Also exclude those with a criminal record, and those that have not served their country in at least some manner for a minimum period of a year. This can be in the armed forces, teaching, employment in the NHS, Civil Service, local council, etc... Or voluntary work...
Don't you think that this is a little authoritarian?

Incidentally, private sector jobs have value, too: otherwise they wouldn't exist. People exchange their labour for hard-earned Pounds. That they direct those Pounds which they worked so hard for to certain industries is a reflection on their belief that that industry has value. For instance, the baker, the butcher, the newsagent or the solicitor have a great value to society. We know that this is a fact because people are willing to pay for their services. To many people, private enterprise is more useful to their needs than any Public service. They may claim something different, they may proclaim their love for the NHS or for the Civil Service, but their actions in the marketplace speak louder than their words.

On the other hand, I'm interested in the somewhat Heinlein-ian concept of Service in exchange for Suffrage. I agree with national service in the main (or at least, I disagree with standing armies) and I find some arguments compelling.
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Anon the 7th
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#71
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#71
no because theyre too young and most of them dont even understand politics
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Poppy1992
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#72
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#72
(Original post by dannymccs)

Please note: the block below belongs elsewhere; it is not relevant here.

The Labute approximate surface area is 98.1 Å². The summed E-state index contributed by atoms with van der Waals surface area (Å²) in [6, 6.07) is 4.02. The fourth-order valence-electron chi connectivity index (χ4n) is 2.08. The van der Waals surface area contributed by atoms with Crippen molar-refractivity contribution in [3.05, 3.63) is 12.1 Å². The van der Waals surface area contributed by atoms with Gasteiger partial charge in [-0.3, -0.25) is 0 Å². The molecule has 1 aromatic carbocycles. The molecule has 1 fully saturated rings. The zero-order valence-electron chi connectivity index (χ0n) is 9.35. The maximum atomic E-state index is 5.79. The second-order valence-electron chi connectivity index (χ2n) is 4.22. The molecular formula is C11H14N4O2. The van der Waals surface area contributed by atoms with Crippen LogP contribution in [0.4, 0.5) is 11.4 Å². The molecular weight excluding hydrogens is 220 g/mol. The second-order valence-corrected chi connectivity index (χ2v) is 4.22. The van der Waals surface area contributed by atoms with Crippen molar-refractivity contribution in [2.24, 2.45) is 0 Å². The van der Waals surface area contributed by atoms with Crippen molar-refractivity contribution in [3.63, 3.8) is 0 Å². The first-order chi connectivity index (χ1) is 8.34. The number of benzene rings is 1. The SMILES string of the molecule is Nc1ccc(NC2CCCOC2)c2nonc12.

Thus indicating that some proportion of your friends are interested in politics- why should they be denied the right to vote just because you wouldn't care to exercise the right if it were granted to you?

I'm 20, and, unlike most of my friends, do have an interest in politics. Yet they have the right to vote- and a 16 year old with a strong interest and a desire to be involved in politics cannot be...surely this is wrong?
Well 1 is, as her dad is the local MP!

I understand what you're saying, and yes it would be great for those interested in politics to have the right to vote, but I just feel that most 16 year olds would not put much thought into it and would probably vote for whomever their parents did.
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Ipso Facto
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#73
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(Original post by amy1395)
I don't think so, because a) you would get loads of 16/17 year olds just voting for a laugh and b) most 16 year olds don't care/know anything about politics.
A) I think you're giving far too much 'credit' on the part of the laugh-seeking 16/17 year olds; as I've said previously, exactly how entertaining is it causing/watching the Monster Raving Loony Party et al getting about 30 votes more than normal etc?

B) The use of the word 'most' indicates that some 16/17 year olds do care/know something about politics; some will choose to simply ignore the right they are being granted- as many current voters do- but others will exercise it. That's the beauty of our non-compulsory electoral system...
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Ipso Facto
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#74
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(Original post by Poppy1992)
Well 1 is, as her dad is the local MP!